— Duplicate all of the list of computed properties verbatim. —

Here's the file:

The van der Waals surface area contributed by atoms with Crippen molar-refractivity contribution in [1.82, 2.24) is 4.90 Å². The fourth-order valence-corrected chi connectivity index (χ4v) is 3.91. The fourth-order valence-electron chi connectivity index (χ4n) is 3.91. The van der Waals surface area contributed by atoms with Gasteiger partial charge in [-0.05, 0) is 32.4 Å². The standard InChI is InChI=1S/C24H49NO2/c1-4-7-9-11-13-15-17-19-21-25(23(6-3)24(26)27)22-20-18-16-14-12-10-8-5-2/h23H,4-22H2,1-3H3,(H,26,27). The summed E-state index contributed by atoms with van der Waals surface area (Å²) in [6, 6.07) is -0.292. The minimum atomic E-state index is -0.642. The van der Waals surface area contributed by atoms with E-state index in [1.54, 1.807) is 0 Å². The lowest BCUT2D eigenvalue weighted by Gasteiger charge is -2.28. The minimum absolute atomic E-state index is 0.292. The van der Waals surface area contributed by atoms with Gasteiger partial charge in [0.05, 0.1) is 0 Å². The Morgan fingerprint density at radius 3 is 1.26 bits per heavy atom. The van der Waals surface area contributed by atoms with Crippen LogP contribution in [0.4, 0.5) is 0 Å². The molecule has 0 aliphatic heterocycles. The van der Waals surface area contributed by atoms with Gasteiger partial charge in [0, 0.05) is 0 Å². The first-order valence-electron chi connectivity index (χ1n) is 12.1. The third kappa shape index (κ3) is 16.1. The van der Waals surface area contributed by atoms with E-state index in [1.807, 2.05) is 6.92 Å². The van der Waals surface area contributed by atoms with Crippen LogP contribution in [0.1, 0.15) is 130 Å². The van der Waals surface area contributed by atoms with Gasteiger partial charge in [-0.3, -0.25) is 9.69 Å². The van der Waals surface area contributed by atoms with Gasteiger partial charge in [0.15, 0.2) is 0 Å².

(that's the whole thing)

The van der Waals surface area contributed by atoms with Crippen molar-refractivity contribution in [1.82, 2.24) is 4.90 Å². The fourth-order valence-corrected chi connectivity index (χ4v) is 3.91. The fourth-order valence-electron chi connectivity index (χ4n) is 3.91. The van der Waals surface area contributed by atoms with Gasteiger partial charge in [-0.05, 0) is 32.4 Å². The standard InChI is InChI=1S/C24H49NO2/c1-4-7-9-11-13-15-17-19-21-25(23(6-3)24(26)27)22-20-18-16-14-12-10-8-5-2/h23H,4-22H2,1-3H3,(H,26,27). The summed E-state index contributed by atoms with van der Waals surface area (Å²) in [6, 6.07) is -0.292. The minimum atomic E-state index is -0.642. The van der Waals surface area contributed by atoms with E-state index in [1.54, 1.807) is 0 Å². The lowest BCUT2D eigenvalue weighted by Gasteiger charge is -2.28. The minimum absolute atomic E-state index is 0.292. The van der Waals surface area contributed by atoms with Gasteiger partial charge in [0.05, 0.1) is 0 Å². The Morgan fingerprint density at radius 3 is 1.26 bits per heavy atom. The van der Waals surface area contributed by atoms with Crippen LogP contribution in [0.4, 0.5) is 0 Å². The molecule has 0 aliphatic heterocycles. The van der Waals surface area contributed by atoms with Gasteiger partial charge in [0, 0.05) is 0 Å². The first-order valence-electron chi connectivity index (χ1n) is 12.1. The third kappa shape index (κ3) is 16.1. The van der Waals surface area contributed by atoms with E-state index in [1.807, 2.05) is 6.92 Å². The van der Waals surface area contributed by atoms with Crippen LogP contribution in [0.1, 0.15) is 130 Å². The van der Waals surface area contributed by atoms with Gasteiger partial charge in [-0.3, -0.25) is 9.69 Å². The van der Waals surface area contributed by atoms with Gasteiger partial charge in [0.15, 0.2) is 0 Å².